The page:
Definition of extern in English:

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Pronunciation: /ˈekstərn/


1North American A person working in but not living in an institution, such as a nonresident doctor or other worker in a hospital.
Example sentences
  • Collaboration between the extern or intern, clinical educator, and preceptor is extremely important if the student is to successfully achieve the goals.
  • For the student nurse in the extern role, this translates to practicing in the perioperative setting the critical-thinking, interpersonal, and technical skills learned in school.
  • Nurse externs work under the direct supervision of preceptors in a variety of settings.
1.1A student participating in a temporary training program in a workplace: the opportunity to shadow alumni mentors as externs provides students with experience impossible to gain in the classroom she worked as a judicial extern for two US federal judges
More example sentences
  • During that time, I took a break to serve as an extern on Capitol Hill in Washington, D.C.
  • Sponsors and students should jointly determine the extern's role in his/her experience as well as the length of the externship.
  • She worked as a judicial extern for two US federal judges as well as a trainee at the European Commission's Legal Service.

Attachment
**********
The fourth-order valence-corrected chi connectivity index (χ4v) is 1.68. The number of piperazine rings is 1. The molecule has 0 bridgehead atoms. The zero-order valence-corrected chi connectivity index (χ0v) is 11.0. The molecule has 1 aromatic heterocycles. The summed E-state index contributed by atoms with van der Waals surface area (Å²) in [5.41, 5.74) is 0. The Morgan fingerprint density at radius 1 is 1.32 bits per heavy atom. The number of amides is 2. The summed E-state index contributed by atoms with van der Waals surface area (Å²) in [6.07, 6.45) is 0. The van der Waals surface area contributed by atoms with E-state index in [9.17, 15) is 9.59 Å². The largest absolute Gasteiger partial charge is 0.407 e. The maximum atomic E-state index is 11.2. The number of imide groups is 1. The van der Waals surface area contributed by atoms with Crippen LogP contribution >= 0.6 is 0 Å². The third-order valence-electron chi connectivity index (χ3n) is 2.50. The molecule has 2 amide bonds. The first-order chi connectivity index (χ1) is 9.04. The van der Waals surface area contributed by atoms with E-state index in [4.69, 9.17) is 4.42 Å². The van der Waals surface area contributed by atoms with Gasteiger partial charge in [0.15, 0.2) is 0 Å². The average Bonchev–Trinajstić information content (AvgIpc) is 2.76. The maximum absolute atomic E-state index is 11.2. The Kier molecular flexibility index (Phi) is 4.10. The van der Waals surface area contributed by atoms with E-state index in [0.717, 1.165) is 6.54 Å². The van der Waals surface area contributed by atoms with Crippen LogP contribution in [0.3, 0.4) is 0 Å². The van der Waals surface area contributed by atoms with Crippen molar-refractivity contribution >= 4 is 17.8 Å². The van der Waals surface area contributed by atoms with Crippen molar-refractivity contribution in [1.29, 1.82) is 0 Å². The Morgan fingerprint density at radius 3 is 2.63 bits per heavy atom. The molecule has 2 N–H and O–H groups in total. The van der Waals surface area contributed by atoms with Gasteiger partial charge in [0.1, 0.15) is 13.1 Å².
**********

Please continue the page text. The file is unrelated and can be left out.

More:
2(In a strictly enclosed order of nuns) a sister who does not live exclusively within the enclosure and goes on outside errands.
Example sentences
  • In the miniature society of the cloister, numbering between ten and eleven sisters and an extern or two, her success meets some of the same responses a successful worldly artist would find.
  • The two other externs, whose duties often prevented them from having time for silent meditation, had also chosen to remain.
  • These three sisters are the externs at the convent of St. Teresa in Coimbra where Sister Lucia lived for 57 years.


Mid 16th century (as an adjective in the sense 'external'): from French externe or Latin externus, from exter 'outer'. The word was used by Shakespeare to mean 'outward appearance'; current senses date from the early 17th century.

For editors and proofreaders

Syllabification: ex·tern

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